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Three paths to a cleaner, competitive future

In the coming decades, advances in technology will continue to create cleaner, more efficient transportation and significant fuel savings.

The vehicles we drive

A wide range of technologies are promising increasingly cost efficient reductions in greenhouse gas (GHG) emissions and energy demand from transport in the coming years.

  • Fuel efficiency
    Fuel efficiency in conventional vehicles globally holds significant potential for emissions reduction in a cost efficient manner.

  • Hybrids, advanced diesels and CNG/LNG
    These types of vehicles are foreseen to rise significantly as a proportion of new light duty vehicle sales in Europe. These will contribute to both reduced emissions and increased air quality, particularly in urban environments.
  • Electric light duty vehicles
    Both battery and cell powered light duty vehicles require further development to tackle technical and economic challenges. They are not yet commercially viable on a large scale.

  • Heavy duty vehicles
    These vehicles will remain at the forefront of fuel economy, as operators have significant economic incentives to implement measures.

The fuels we use

We expect liquid petroleum fuels to remain the primary transportation fuels for the foreseeable future. ExxonMobil is also active in research to develop advanced biofuels and in producing natural gas.

  • Oil-based fuels
    The vast majority of transportation energy needs today are met by oil, with gasoline being the most prominent fuel. We expect that oil will still be predominant in 2040 – close to 90 per cent of transportation energy – though we expect the product mix to shift significantly toward diesel fuel, driven in large part by strong growth in commercial transportation and relatively flat gasoline demand. Today, diesel accounts for about 35 per cent of the total energy used for transportation. By 2040, we expect this share to be about 40 per cent, surpassing gasoline.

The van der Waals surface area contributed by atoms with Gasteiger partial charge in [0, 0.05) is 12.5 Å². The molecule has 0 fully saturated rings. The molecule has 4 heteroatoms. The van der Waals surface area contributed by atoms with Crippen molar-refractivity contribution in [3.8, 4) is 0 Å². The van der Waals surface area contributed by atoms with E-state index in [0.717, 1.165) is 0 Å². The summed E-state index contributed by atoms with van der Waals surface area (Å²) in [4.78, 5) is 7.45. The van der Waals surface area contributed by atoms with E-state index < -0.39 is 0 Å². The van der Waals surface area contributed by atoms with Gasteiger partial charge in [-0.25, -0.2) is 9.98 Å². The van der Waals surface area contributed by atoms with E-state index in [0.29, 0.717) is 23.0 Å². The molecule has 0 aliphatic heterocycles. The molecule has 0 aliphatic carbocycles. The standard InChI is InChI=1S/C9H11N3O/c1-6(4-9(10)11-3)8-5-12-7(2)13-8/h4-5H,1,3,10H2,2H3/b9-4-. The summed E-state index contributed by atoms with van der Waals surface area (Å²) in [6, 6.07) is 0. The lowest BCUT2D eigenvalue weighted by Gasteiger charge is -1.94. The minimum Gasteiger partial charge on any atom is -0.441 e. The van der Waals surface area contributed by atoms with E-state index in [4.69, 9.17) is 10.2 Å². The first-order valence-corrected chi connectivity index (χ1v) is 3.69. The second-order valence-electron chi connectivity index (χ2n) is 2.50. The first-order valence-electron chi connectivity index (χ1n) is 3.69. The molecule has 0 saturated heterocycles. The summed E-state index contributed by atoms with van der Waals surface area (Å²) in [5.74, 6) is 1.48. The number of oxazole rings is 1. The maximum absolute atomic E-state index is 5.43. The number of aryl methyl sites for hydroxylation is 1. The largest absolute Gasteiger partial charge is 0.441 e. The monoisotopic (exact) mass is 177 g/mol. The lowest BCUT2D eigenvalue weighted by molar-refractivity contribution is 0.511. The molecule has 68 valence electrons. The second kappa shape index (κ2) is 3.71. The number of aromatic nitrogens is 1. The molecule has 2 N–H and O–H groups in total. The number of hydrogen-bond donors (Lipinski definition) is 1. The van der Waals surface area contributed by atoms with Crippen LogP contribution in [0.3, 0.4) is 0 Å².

• Advanced biofuels
    Advanced biofuels derived from biomass and waste are currently limited by low technical maturity, poor scalability and high cost. ExxonMobil is pursuing research in a broad array of advanced biofuels options, including basic science research to develop algal biofuels with Synthetic Genomics, Inc.
  • Natural gas
    Natural gas will continue to play a role in demand for transport in the coming decade. As a major producer of natural gas, ExxonMobil will continue to explore ways to meet future demand for natural gas in both marine and land transportation.

The roads we drive on

Much low-hanging fruit exists in the transport sector, allowing quick, cost effective and lasting emissions reductions. Vehicles can be enabled to achieve their full potential in fuel economy if technology, policy, and investment are cohesively directed to improve road infrastructure and intelligent traffic control.

  • Efficient traffic management
    Managing traffic efficiently means less congestion and less fuel wasted.
  • Driver education
    Good habits can promote both safety and fuel efficiency.
  • Good road conditions
    Good road conditions improve safety and fuel economy.

FuelsEurope’s Save More than Fuel project provides efficient driving tips to help Europeans reduce fuel consumption and contribute to cleaner and safer behavior.